Healthy Eating & Food Security Action Guide

 Photo Credit: Unsplash free stock photo by Xochi Romero

Photo Credit: Unsplash free stock photo by Xochi Romero

The actions recommended in the Healthy Eating & Food Security action guide are compiled from evidence-based best practice and reflect promising innovations that are showing results in Canadian communities.

The guide points out that only 41% of British Columbians eat the recommended 5 servings of fruits and vegetables per day, and that there is evidence to show that even a one-serving-per-day increase is linked to a 20% reduction in chronic-disease-related mortality.

The guide recognizes that communities face a range of issues in achieving food security and healthy eating for their community members, including:

  • Restricted access to healthy foods due to geographic transportation barriers
  • Increased availability of non-nutritious food due to high density or proximity to fast-food outlets and convenience stores
  • Unhealthy food marketing practices and tactics that target children (e.g. billboards, sponsorship in public buildings or events)

The guide also recognizes that, while healthy eating and food security at a population level is a shared responsibility of all levels of government across multiple sectors, local governments “are uniquely positioned to be able to identify and respond to many needs within their community.”

The guide gives a number of suggestions of planning, policy, programming and partnership options available to local governments, along with examples of actions already taken by BC communities.


  • Develop a working group (e.g. food policy council)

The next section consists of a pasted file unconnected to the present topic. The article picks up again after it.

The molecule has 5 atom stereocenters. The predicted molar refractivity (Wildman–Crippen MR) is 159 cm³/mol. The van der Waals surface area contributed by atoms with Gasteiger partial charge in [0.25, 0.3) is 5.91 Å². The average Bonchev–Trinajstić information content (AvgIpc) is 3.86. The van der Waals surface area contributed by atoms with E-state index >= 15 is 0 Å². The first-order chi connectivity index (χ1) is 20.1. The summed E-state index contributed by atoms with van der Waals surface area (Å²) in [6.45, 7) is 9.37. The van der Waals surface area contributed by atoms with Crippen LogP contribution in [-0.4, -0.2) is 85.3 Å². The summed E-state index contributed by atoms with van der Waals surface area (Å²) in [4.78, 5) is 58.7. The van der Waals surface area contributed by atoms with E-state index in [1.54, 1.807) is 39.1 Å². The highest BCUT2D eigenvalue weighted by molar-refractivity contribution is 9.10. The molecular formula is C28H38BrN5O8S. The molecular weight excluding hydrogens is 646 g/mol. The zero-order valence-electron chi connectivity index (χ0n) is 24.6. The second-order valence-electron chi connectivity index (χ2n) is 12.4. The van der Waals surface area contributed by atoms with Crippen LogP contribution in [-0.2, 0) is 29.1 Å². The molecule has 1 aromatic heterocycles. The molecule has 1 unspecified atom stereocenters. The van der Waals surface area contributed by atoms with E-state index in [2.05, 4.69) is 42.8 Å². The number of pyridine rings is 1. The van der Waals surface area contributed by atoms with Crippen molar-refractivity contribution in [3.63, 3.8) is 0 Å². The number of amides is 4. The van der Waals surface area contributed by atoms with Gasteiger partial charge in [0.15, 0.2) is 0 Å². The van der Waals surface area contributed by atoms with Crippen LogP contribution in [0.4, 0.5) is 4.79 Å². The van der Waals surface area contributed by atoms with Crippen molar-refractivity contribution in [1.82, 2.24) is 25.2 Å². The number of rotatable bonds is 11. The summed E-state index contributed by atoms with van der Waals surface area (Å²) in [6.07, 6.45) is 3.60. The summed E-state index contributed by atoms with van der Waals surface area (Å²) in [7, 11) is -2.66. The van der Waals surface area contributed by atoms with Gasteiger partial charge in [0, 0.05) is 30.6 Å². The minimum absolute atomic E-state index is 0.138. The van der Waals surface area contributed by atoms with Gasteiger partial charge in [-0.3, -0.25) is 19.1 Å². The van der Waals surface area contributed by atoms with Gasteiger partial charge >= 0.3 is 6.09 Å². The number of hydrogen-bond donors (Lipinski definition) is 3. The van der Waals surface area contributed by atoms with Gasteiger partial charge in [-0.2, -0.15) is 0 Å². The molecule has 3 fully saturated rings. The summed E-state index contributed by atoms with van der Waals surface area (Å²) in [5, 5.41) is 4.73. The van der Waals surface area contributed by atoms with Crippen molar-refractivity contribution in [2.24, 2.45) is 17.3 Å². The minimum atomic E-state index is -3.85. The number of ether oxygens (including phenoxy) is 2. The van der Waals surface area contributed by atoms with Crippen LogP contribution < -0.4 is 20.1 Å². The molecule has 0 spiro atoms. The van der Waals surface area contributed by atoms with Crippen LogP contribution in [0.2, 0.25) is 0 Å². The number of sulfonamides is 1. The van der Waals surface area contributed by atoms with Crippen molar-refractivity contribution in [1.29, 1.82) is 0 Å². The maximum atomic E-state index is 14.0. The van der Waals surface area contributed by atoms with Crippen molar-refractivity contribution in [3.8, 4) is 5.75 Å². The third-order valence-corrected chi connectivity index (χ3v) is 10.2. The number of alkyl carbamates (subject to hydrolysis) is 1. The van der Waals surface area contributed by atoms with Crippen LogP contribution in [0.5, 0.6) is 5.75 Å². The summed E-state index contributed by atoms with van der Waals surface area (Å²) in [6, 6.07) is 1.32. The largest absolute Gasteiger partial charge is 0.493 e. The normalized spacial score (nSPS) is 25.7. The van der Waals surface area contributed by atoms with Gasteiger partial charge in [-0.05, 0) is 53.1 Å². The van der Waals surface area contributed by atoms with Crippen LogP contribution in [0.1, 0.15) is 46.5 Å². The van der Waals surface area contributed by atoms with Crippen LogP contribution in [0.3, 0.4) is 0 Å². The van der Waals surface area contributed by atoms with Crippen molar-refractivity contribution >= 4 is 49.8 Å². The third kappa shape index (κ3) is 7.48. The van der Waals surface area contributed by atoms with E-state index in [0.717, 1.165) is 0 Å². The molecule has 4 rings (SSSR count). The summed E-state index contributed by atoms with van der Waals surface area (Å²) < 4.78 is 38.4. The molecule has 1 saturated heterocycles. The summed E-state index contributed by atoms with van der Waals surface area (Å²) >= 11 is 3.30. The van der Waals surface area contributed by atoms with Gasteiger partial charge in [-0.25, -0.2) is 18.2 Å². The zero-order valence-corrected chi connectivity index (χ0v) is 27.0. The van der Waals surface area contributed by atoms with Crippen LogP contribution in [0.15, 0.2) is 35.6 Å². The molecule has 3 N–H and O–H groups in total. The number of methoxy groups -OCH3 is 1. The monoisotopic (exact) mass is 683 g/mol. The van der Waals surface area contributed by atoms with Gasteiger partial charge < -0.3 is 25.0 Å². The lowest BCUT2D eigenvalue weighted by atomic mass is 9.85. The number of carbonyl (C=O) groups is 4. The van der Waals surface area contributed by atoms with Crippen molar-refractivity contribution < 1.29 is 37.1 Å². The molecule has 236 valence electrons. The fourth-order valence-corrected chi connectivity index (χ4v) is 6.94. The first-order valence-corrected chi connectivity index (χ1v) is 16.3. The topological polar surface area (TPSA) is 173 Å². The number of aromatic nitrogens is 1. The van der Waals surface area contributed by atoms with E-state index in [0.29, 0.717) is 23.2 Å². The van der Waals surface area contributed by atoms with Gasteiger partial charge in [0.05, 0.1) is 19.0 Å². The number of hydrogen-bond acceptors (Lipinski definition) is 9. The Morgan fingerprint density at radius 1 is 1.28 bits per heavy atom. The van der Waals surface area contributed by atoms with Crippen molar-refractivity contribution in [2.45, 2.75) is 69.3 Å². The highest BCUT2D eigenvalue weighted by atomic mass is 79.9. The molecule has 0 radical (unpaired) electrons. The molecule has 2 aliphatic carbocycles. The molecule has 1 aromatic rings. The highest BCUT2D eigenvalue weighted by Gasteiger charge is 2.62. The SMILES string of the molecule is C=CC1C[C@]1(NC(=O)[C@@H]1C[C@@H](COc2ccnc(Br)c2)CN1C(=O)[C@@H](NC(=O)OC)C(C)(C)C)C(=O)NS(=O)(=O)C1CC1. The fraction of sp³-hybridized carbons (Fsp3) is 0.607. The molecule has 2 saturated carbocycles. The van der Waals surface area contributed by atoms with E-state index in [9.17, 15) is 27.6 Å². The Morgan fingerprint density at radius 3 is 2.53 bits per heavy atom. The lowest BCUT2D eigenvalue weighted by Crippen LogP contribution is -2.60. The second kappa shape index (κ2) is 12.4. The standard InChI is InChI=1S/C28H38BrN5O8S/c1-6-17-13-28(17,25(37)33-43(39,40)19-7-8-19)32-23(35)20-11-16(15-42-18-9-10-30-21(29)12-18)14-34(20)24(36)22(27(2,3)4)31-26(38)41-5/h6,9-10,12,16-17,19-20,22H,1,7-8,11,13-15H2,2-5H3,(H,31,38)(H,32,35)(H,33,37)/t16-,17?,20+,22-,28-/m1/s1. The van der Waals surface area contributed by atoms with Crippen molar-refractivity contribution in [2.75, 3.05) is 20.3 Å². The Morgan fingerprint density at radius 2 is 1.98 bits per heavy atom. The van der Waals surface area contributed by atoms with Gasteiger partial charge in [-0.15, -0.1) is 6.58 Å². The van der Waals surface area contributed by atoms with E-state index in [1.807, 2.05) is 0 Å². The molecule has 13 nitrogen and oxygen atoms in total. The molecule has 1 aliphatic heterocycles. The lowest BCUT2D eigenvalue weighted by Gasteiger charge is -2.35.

• Conduct a community food assessment
  • Plan and assess public transportation, social housing, and neighbourhood development to support citizens to access healthy food sources like grocery stores and local food markets
  • Incorporate local opportunities into official community plans and municipal strategies to set priorities and guide decisions around food planning and policy


  • Designate areas for urban community gardens, edible landscapes, and local food markets
  • Create social eating spaces in public places, including recreation centres, city plazas and parks
  • Support local agriculture
  • Promote permits and incentives for healthy food retailers, especially in underserved neighbourhoods
  • Increase access to and beautify water fountains/hydration stations in public spaces and buildings to promote drinking water and reduce sugary drink consumption
  • Adopt and promote healthy food and beverage consumption and sales’ policies for recreation centres and public buildings
  • Pass or amend policies restricting food and beverage marketing in all settings frequented by children
  • Adopt and promote workplace or organizational healthy eating policies
  • Support local, healthy, and safe food production and distribution through procurement policies, bylaws and permits for farm-gate sales and small-scale urban agriculture


  • Offer programs that build food skills and knowledge (e.g. cooking workshops, community kitchens, community gardens, coupon programs)
  • Support the development of farm-to-school and farm-to-cafeteria programs
  • Facilitate the distribution and storage of healthy local foods (e.g. The Good Food Box, community-supported agriculture programs (CSAs) and community storage facilities


  • Build relationships with health authority representatives that focus on healthy eating and food security
  • Identify and engage with other organizations (e.g. local food security groups or networks, farmers’ associations, schools, faith-based agencies) that work on food security and healthy eating programs to share knowledge, skills, and relationships.

The guide also provides an organizational checklist for local governments and community organizations.  Do we:

  • Support healthy food policies that make the healthy choice the easy choice?
  • Support activities or have policies that increase access to healthy foods, especially for vulnerable community members?
  • Support urban farms, local food markets, community and school gardens, and food security programs?
  • Use partnerships and our own capacities to promote active living and healthy eating messaging?

Finally, the guide provides case studies and resource lists to assist in discussion and development of actions to improve healthy eating and food security in local communities.